As a share of gross domestic product, the national debt is forecast to swell to 96.2 percent from 78 percent over the next 10 years —the highest mark since 1946 and well more than twice the average over the past five decades, the CBO said in April.
Cohn, who quit the White House post earlier this year after 15 months as director of the National Economic Council, said his conviction on the topic comes from the way Trump crafts his economic philosophy.
“The president looks at these economic decisions in a very simple lens: ‘I want to grow the U.S. economy, I want to create jobs, I want to create wage growth,'” the former Goldman Sachs executive said of Trump.
“If the federal government can do something that helps [him] accomplish those three things, he will be 100 percent inclined to do it,” Cohn added. “I mean, that’s literally how he looks at it.”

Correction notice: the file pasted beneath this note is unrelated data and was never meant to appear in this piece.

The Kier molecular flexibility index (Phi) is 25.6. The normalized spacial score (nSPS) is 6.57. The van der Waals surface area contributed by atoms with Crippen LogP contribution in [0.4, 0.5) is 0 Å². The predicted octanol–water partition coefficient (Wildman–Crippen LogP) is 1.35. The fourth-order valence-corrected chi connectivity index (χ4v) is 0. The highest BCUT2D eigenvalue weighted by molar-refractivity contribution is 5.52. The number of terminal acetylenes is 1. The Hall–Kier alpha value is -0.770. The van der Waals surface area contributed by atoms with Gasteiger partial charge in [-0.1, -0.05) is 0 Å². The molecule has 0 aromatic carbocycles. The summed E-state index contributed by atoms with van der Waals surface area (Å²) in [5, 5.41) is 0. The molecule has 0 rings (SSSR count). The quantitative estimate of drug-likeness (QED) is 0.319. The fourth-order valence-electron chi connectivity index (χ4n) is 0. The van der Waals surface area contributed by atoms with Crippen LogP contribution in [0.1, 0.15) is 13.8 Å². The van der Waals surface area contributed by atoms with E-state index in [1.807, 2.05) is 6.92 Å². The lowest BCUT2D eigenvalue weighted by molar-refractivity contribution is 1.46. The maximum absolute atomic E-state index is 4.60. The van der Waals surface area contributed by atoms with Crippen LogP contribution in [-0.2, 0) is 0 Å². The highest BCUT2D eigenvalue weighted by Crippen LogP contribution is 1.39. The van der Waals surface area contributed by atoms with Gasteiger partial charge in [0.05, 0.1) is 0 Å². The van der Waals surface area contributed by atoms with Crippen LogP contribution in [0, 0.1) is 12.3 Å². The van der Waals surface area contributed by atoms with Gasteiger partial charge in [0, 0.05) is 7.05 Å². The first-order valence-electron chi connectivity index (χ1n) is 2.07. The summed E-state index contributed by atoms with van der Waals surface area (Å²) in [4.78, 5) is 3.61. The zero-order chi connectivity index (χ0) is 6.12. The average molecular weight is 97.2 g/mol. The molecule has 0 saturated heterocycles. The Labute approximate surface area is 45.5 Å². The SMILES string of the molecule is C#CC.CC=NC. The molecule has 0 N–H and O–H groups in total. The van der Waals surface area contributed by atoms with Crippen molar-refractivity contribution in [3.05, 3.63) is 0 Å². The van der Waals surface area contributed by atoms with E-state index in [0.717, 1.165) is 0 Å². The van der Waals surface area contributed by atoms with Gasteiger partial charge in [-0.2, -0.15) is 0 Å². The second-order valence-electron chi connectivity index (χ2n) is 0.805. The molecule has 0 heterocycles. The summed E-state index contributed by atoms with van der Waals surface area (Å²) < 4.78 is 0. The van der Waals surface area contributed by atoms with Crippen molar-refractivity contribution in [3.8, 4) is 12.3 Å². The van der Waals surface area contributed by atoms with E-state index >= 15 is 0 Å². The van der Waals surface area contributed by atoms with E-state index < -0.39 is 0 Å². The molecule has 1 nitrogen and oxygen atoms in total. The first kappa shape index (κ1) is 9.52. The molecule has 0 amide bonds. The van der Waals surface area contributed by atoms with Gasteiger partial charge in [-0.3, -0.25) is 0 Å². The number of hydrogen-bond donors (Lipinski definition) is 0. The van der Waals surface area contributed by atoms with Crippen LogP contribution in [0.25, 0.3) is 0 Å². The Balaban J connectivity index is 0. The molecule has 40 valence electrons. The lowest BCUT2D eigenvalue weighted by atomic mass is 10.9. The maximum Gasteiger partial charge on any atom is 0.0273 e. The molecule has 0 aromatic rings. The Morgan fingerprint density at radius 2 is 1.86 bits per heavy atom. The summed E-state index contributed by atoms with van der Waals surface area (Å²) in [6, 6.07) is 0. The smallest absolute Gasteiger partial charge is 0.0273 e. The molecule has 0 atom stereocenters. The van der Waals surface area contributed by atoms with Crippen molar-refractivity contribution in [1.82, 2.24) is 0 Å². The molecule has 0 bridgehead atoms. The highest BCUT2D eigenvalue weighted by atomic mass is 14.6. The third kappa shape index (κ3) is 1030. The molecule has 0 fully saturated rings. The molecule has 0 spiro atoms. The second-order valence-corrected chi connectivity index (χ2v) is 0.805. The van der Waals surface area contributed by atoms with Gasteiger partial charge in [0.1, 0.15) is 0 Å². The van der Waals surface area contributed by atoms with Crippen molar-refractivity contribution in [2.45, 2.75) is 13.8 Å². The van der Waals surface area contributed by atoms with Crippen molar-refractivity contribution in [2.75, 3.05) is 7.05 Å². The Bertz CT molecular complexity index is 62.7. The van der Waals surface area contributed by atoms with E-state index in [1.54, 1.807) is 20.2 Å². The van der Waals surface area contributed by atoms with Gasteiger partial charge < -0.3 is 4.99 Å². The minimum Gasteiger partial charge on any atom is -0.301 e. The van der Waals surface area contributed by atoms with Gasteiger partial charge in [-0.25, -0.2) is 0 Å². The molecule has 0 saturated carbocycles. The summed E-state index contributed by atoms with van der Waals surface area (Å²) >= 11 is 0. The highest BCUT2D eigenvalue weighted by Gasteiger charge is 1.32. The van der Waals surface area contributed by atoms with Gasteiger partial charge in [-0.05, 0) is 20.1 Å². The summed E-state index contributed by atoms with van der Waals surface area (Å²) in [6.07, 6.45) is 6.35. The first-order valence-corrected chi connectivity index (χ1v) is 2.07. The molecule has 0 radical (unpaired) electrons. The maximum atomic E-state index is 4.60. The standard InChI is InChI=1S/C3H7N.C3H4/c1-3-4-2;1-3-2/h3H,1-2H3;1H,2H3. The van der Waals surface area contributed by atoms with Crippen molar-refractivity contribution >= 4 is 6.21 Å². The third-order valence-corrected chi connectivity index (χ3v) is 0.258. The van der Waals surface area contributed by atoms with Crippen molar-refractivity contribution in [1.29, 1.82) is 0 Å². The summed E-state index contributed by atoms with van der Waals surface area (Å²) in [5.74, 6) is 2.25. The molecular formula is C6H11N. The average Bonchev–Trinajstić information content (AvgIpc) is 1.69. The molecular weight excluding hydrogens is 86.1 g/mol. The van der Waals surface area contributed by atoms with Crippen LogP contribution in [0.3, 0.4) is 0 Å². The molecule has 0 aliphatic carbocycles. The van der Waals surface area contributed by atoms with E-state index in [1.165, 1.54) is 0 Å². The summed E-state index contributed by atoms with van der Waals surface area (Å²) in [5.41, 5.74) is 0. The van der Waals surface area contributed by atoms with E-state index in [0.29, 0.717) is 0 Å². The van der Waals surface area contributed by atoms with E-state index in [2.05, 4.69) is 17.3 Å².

Once the chief operating officer and president of Goldman, Cohn’s time in the administration oversaw a historic overhaul of the U.S. tax code that resulted in the reduction of the corporate tax rate to 21 percent.
But despite agreements on deregulation and tax cuts, Cohn and Trump frequently sparred over the president’s plans to impose trade sanctions on economic allies.
For his part, Cohn said he would have preferred a public-private partnership to tackle infrastructure, but his plan faced fierce opposition on Capitol Hill.
By combining “a little bit” of U.S. equity and letting the private sector leverage it, Cohn said the venture could then sell off a lot of the noncrucial infrastructure back to the government.